Exuberance in American stocks is spurring speculators to unleash bullish bets in the options market at a rate unseen in almost a decade.

Trading in contracts that wager on single names to increase in value has surged to the highest since 2011, with a whopping 2.3 million calls changing hands on Thursday, according to Cboe data.

The bullish action is reminiscent of the explosion of retail interest on online forums on the eve of the coronavirus crisis in sleepy companies like Virgin Galactic Holdings Inc. and Plug Power Inc.

This time around, the beneficiaries are concentrated in tech and cloud computing, as well as in single names rocked by the pandemic such as United Airlines Holdings Inc., according to Chris Murphy, co-head of derivatives strategy at Susquehanna.

“We are seeing a lot of bullish options speculators, and I think the ‘message board flow’ is playing a part,” he said, referring to retail speculation typified on the Reddit forum r/wallstreetbets.

Even after the S&P 500’s 40 per cent surge in little more than two months, demand for single-stock hedges is muted, with the number of put options traded for every call slumping to the lowest in six years.

The strategist highlighted outsize trading in contracts on United Airlines in a note on Thursday. Over 200,000 calls changed hands on June 3, the most in over a decade, according to Murphy. The stock has jumped around 30 per cent in the past two days on plans to boost flights.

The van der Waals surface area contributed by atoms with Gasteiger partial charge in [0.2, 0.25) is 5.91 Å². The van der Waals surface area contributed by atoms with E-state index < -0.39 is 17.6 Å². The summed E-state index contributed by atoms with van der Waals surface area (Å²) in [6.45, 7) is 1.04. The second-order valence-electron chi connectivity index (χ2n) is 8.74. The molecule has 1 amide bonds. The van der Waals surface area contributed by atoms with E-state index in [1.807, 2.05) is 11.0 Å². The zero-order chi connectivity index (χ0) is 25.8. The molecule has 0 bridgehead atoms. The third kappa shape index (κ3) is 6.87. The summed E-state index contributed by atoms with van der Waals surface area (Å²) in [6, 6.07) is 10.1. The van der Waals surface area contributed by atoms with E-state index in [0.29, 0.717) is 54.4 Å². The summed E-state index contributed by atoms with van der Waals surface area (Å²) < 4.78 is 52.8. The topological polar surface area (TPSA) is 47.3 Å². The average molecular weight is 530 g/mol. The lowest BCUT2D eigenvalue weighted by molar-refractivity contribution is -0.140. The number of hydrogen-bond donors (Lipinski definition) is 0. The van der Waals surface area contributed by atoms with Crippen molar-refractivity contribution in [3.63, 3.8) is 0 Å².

Retail traders helped spur wild swings in single-name stocks earlier this year, bidding up call options in an attempt to raise prices of the underlying companies. Now a similar frenzy of bullish demand has broken out thanks to business re-openings and policy stimulus.

But the signal from the derivatives market is also ringing alarm bells in the midst of a the sweeping economic downturn.

“A high level of equity call volume as we are seeing now becomes a warning sign to me that optimism may have become excessive,” said Mike Shell, founder of Shell Capital Management LLC.

‘Irrationally exuberant’

Speculators may also be responsible for sending a once-obscure ETF tracking airlines soaring past US$1 billion in assets, as day traders in lockdown defy Warren Buffett and pile into air travel companies.

With trillions of cash on the sidelines, the rally may have fresh legs. BNP Paribas analysts led by Greg Boutle for their part recommended call options on the S&P 500 in a note this week to guard against the risk of being left behind.

“We do see some right tail risks in an irrationally exuberant market,” they wrote in a note. “Given the net-short positioning we still see in CFTC data, the pain trade for markets could well still be higher.”